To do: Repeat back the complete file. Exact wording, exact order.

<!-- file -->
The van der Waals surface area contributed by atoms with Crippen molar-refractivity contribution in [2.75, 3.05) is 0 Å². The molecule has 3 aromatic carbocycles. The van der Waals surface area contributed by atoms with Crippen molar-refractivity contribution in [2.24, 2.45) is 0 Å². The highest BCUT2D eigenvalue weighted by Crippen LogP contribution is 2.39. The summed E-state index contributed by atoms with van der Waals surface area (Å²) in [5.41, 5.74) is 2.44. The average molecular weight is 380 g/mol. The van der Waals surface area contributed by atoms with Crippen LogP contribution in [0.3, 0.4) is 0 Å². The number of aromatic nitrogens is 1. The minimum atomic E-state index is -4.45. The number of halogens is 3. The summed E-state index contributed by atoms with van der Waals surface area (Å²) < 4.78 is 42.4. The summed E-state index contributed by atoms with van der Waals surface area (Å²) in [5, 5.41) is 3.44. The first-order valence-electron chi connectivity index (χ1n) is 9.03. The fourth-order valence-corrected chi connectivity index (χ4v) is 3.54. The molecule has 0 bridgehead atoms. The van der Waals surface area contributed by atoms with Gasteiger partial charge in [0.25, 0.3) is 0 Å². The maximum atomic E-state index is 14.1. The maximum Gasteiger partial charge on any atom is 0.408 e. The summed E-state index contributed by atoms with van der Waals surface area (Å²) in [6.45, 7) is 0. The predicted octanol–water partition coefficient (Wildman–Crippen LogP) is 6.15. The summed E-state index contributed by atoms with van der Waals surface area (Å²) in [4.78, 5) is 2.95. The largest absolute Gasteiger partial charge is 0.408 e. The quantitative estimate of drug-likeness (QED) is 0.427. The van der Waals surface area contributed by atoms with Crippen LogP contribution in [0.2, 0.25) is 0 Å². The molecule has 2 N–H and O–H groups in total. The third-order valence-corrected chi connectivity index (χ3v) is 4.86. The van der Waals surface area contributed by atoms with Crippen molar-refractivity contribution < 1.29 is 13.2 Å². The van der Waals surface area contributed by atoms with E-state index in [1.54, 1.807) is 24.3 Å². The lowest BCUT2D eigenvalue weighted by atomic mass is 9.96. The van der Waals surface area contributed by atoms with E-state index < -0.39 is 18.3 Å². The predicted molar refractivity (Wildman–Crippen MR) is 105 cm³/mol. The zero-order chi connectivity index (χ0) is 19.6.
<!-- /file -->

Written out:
The van der Waals surface area contributed by atoms with Crippen molar-refractivity contribution in [2.75, 3.05) is 0 Å². The molecule has 3 aromatic carbocycles. The van der Waals surface area contributed by atoms with Crippen molar-refractivity contribution in [2.24, 2.45) is 0 Å². The highest BCUT2D eigenvalue weighted by Crippen LogP contribution is 2.39. The summed E-state index contributed by atoms with van der Waals surface area (Å²) in [5.41, 5.74) is 2.44. The average molecular weight is 380 g/mol. The van der Waals surface area contributed by atoms with Crippen LogP contribution in [0.3, 0.4) is 0 Å². The number of aromatic nitrogens is 1. The minimum atomic E-state index is -4.45. The number of halogens is 3. The summed E-state index contributed by atoms with van der Waals surface area (Å²) < 4.78 is 42.4. The summed E-state index contributed by atoms with van der Waals surface area (Å²) in [5, 5.41) is 3.44. The first-order valence-electron chi connectivity index (χ1n) is 9.03. The fourth-order valence-corrected chi connectivity index (χ4v) is 3.54. The molecule has 0 bridgehead atoms. The van der Waals surface area contributed by atoms with Gasteiger partial charge in [0.25, 0.3) is 0 Å². The maximum atomic E-state index is 14.1. The maximum Gasteiger partial charge on any atom is 0.408 e. The summed E-state index contributed by atoms with van der Waals surface area (Å²) in [6.45, 7) is 0. The predicted octanol–water partition coefficient (Wildman–Crippen LogP) is 6.15. The summed E-state index contributed by atoms with van der Waals surface area (Å²) in [4.78, 5) is 2.95. The largest absolute Gasteiger partial charge is 0.408 e. The quantitative estimate of drug-likeness (QED) is 0.427. The van der Waals surface area contributed by atoms with Crippen LogP contribution in [0.2, 0.25) is 0 Å². The molecule has 2 N–H and O–H groups in total. The third-order valence-corrected chi connectivity index (χ3v) is 4.86. The van der Waals surface area contributed by atoms with Crippen molar-refractivity contribution < 1.29 is 13.2 Å². The van der Waals surface area contributed by atoms with E-state index in [1.54, 1.807) is 24.3 Å². The lowest BCUT2D eigenvalue weighted by atomic mass is 9.96. The van der Waals surface area contributed by atoms with E-state index < -0.39 is 18.3 Å². The predicted molar refractivity (Wildman–Crippen MR) is 105 cm³/mol. The zero-order chi connectivity index (χ0) is 19.6.